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Britain's Foreign Secretary Boris Johnson gives a speech at the British Embassy during his European tour on Brexit, in Paris, France, October 27, 2017. REUTERS/Geoffroy Van Der Hasselt/Pool


LONDON (Reuters) - Foreign secretary Boris Johnson said on Monday that a key proviso of a 100-year old British declaration which laid the foundations for Israel had not been fully met, striking a sympathetic tone towards the Palestinians.

Israeli Prime Minister Benjamin Netanyahu is due to travel to Britain on Thursday to meet his British counterpart Theresa May and Johnson for the anniversary of the Balfour declaration which said Britain viewed with favour "the establishment in Palestine of a national home for the Jewish people".

Palestinians have long condemned the declaration - named after Arthur Balfour, then the British foreign secretary - as a promise by Britain to hand over land that it did not own.

In an article written for the Daily Telegraph newspaper ahead of Netanyahu's visit, Johnson described himself as a "friend of Israel", but also said he was "deeply moved by the suffering of those affected and dislodged by its birth."

"The vital caveat in the Balfour Declaration - intended to safeguard other communities - has not been fully realised," he said referring to the clause in the document which said nothing should prejudice the civil and religious rights of existing non-Jewish communities.

May met Netanyahu earlier this year to talk about boosting trade after Brexit, but also raised the diplomatic sore point of Israeli settlements in occupied lands on which the Palestinians hope to create an independent state.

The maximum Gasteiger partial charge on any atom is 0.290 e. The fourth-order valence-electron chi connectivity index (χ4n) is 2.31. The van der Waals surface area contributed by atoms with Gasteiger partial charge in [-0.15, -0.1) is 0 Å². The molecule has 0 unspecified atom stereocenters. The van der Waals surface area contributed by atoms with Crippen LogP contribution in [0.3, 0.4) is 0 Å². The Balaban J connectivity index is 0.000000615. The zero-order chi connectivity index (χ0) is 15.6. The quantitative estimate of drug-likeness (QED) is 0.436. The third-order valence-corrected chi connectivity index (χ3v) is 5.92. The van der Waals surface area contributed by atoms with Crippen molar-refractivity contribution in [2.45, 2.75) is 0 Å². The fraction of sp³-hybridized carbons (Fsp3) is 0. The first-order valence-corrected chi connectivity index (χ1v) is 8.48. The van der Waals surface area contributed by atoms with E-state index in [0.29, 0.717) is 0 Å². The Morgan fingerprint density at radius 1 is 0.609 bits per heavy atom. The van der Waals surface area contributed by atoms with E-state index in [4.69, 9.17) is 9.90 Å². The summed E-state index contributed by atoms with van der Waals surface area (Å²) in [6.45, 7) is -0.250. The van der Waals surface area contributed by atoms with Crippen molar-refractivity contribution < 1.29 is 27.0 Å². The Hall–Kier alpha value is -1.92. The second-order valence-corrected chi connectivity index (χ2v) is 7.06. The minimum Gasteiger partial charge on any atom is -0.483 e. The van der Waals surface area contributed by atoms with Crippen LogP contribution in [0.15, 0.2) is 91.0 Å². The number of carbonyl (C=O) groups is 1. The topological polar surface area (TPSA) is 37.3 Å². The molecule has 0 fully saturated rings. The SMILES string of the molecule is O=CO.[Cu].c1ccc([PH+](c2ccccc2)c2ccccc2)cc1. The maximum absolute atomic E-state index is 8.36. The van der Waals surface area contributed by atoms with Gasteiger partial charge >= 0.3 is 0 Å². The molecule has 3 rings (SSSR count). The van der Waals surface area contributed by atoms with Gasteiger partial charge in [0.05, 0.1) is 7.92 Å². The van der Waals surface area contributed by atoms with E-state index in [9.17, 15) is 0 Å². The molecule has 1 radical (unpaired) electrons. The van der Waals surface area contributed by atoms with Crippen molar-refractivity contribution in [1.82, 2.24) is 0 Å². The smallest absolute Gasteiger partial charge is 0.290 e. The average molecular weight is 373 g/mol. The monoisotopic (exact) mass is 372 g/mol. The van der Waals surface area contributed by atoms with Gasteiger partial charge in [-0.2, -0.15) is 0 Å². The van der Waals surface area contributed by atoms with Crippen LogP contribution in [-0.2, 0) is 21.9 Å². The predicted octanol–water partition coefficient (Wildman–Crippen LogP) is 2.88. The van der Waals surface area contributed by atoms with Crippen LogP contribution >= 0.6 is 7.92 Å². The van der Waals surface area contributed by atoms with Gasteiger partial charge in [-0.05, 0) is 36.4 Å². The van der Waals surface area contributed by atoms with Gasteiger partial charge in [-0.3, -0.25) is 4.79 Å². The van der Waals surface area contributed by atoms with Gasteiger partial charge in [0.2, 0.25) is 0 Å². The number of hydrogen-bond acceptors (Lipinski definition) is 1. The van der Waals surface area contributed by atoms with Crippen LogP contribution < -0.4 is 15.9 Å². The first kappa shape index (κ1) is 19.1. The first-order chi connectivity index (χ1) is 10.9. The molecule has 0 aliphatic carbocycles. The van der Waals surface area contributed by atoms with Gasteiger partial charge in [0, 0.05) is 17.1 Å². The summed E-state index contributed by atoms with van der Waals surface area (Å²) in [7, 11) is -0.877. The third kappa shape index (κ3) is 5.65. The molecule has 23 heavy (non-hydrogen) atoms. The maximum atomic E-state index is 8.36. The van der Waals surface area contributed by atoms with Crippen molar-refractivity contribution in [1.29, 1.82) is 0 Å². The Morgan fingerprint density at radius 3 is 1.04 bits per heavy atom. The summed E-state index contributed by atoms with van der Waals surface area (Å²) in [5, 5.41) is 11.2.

Johnson also made reference to the settlement issue in his article, saying that a two state solution must include a viable and contiguous Palestinian state alongside a "secure Israel", and proposed seeking a peace agreement based on 1967 borders with mutual territorial swaps.

A similar call in 2011 by then-U.S. president Barack Obama drew a blunt rebuke from Netanyahu, who said Israel would never pull back to its 1967 borders - something which would mean big concessions of occupied land. Netanyahu contends this would leave Israel with indefensible borders.

Palestinian President Mahmoud Abbas called on Britain last year to apologise for the Balfour Declaration, saying that his people had suffered greatly as a result of it.

Earlier this year Britain said it there would be no apology for the declaration, and said it continued to work for an Israeli-Palestinian peace deal.

Britain does not classify Palestine as a state, but says it could do so at any time if it believed it would help peace efforts between the Palestinians and Israel.

(Reporting by William James; Editing by Alison Williams)

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